Mrs. Burke inspires students to learn about pi


Seiry Collazo

IN PIE WE CRUST! Mrs. Burke after being pied during the Pi Day events.

Seiry Collazo and Uththara P.

Burke and student participants talked about the wonders of the pi day events which were hosted last week on the 14th of March in the WMS cafeteria and auditorium. 

Mrs. Burke, a 7th grade math teacher and Pi enthusiast, explained what Pi Day is and why it’s there. Explaining the purpose of Pi Day, Mrs. Burke said, “Pi Day exists to show that math can be fun and that circles are cool.” She also claimed that another reason for Pi Day is “making math fun and memorable.”

Pi day represents pi, a mathematical term. The first few numbers of pi is 3.14159. It is an area of a circle. Pi helps us understand our world with precision.  Pi is the world’s infinite complexity. 

Aliyah Skeete, a 6th grade participant in the pi eating events, stated, “No. I was very surprised that I was chosen to participate. Because from what I’ve seen, there were many other peoples’ tickets in the box.” Luckily, to her surprise, she’d been chosen with two tickets in the basket. She claimed before that, “I don’t think Pi day should be an international event, because the only people that talk about it are math teachers.”

A pi-your- teacher participant, 7th grade student Skyler Chipepo, explained how pieing a teacher makes her feel “powerful”, and how it really “spices the school year up.”  She said, I chose pieing a teacher in the face instead of pie eating because, one, I didn’t want to get my face messy in school. And also, I really felt like pie-ing a teacher, because this school year is really dry and boring. And, pieing a teacher can really spice it up.” 

Chipepo joked saying, “I felt great and powerful because I got to choose a teacher to pie so they can finally get payback for my grades.”

A 7th grade participant at WMS, Zarah Cajacuri stated, “I don’t know what strategy I would use to win the pie eating contest. That’s really something to think about.” When asked about her luck, she said, “I didn’t think I was going to get chosen because there were many other people trying to get chosen and participating.”

YIPPEE PIE YAY! Pi eating participants demolish the pi during the pi day events. (Seiry Collazo)

8th grade pi-eating competitor, Ciara Murphy, talked about her pi eating strategy and her incredible luck. Murphy claimed, “I didn’t think I was going to be chosen because it looked like a lot of people. But, I asked my friends if they’re doing it because I knew they got the tickets, but half of them said they forgot to put them in.” 

Replying to a question about strategy, Murphy said, “I think I’m going to maybe cut some of it and then I’m going to take bites. After that, I’m going to drink water so it goes down faster and then keep doing that.”

8th grade science teacher and pi competitor, Mr. Blackmore, talked about how kids “lack inspiration and creativity” these days, and how pi day is a good opportunity for students to see that there is more to teachers than they think.  Blackmore explained,“I love when kids participate. Sometimes, they see teachers as being something different. They’re just people. I have kids, I was a student. I would’ve loved to shove a pie in my teacher’s face.”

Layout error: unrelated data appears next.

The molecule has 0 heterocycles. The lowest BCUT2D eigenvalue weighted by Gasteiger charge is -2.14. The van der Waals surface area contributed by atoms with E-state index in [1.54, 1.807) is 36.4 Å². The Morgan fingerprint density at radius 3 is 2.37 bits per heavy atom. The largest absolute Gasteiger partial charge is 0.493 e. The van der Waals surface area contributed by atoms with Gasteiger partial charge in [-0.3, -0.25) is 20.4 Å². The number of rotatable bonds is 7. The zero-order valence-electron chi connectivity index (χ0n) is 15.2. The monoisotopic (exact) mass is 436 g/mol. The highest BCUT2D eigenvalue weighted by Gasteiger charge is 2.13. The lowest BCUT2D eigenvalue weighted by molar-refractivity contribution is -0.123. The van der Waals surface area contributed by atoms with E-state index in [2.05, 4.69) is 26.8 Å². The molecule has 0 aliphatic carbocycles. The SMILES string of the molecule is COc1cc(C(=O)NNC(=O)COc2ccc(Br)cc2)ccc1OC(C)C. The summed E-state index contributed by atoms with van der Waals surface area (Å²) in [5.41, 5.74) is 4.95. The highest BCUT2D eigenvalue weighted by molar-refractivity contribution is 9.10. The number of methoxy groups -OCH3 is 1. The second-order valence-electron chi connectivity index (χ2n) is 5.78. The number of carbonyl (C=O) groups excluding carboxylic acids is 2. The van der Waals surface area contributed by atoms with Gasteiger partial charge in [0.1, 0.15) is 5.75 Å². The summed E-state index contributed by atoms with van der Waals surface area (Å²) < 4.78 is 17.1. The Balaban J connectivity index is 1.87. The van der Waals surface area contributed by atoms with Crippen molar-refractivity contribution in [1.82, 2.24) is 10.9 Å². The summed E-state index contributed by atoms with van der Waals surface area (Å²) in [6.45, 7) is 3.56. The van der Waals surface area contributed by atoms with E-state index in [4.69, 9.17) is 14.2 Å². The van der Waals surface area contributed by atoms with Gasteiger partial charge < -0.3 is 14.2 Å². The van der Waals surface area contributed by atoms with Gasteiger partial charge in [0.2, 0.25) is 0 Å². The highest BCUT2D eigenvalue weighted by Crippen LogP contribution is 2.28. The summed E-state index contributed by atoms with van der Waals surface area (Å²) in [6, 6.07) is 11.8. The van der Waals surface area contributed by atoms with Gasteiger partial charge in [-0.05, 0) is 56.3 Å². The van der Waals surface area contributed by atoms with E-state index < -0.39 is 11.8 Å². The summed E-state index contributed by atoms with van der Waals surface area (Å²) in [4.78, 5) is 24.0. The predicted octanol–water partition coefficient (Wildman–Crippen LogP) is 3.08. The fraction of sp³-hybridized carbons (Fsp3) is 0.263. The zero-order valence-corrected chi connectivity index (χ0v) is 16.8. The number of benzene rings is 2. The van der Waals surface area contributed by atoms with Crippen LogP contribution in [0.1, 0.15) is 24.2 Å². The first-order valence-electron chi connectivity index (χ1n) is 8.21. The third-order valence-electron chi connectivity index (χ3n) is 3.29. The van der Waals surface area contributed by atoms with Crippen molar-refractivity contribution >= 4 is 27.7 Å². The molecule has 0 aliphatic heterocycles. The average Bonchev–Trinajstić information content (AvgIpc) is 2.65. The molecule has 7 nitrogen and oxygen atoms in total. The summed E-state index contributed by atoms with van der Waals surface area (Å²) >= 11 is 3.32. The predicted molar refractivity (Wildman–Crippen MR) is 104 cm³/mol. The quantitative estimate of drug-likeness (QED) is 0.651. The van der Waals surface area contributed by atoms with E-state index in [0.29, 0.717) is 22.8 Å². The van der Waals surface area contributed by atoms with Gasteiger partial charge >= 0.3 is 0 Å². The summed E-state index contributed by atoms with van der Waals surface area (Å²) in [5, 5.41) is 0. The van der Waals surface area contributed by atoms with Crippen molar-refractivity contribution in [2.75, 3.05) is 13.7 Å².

Gym teacher and pie in the face contender, Mrs. Traschetti, explained how she wasn’t sure how to take pies in the face, but found the event fun anyways, “I wasn’t sure how to take it. Like if students liked me or disliked me, but it was fun regardless.” Traschetti then explained her opinion of the usage of shaving cream instead of whipped cream, “Who wants to taste shaving cream? That’s gross.” 

Journalism and ELA teacher and pi participant Mr. Malmstrom, explained how he wasn’t exactly excited to be pied, but still enjoyed himself.  He said, “Excited is an interesting word. I don’t know if anyone is excited to get pied in the face. Although, I was excited that students had the opportunity to do something like that.” 

Malmstrom added how bad the whipped cream smelled, “I was excited, but at the same time the whipped cream smells really bad. I had to take 2-3 showers yesterday to get it out. Every so often I still get a whiff of whipped cream coming from somewhere.”

IT’S REQUIRED PIE LAW! Mr. Malmstrom after being pied during the Pi Day events. (Seiry Collazo)

Lugina Elshikh, a 7th grade pie contest participant, expressed her excitement about pieing Mr. Malmstrom. But through her excitement, she was nervous as well, “I don’t really like when everybody has their eyes on me. I get stage fright sometimes. But it was funny too.” Supposedly, Mr. Malmstrom had made a joke in Mrs. Cleary’s class. She said she’d felt the urge to pie him in the face after that. But, she’d stated that she did feel bad about pieing Mr. Malmstrom. Other than that, she also said that it felt “amazing and cool” to pie her teacher she chose. 

Omar Aboalatta, a proud 6th grade pie contestant, said that it was “very fun” to pie his teacher. But, it was difficult as well because of the way it was positioned. He’d also said that he was still nervous. Aboalatta pied WMS Principle, Dr. Lott. He said that he doesn’t know why he chose her. But, he doesn’t feel bad either. Supposedly, it was “relieving” to pie her.

NEVER TALK TO PIE, HE’LL GO ON FOREVER! The aftermath of Ms. Nardoza being pied. (Seiry Collazo)

Gary Engelbrecht, an 8th grade participant, really enjoyed pieing his teacher. “Absolutely, I loved it,” said Engelbrecht. He’d also said that he pied his favorite teacher, Mr. Malmstrom, “I felt bad at first, but then, not really,” he’d added.

It was “nothing to complain about.” And through all this, he also said that he didn’t feel nervous on stage whatsoever. Also, it wasn’t difficult to aim pie as much as it might’ve been for the other participants.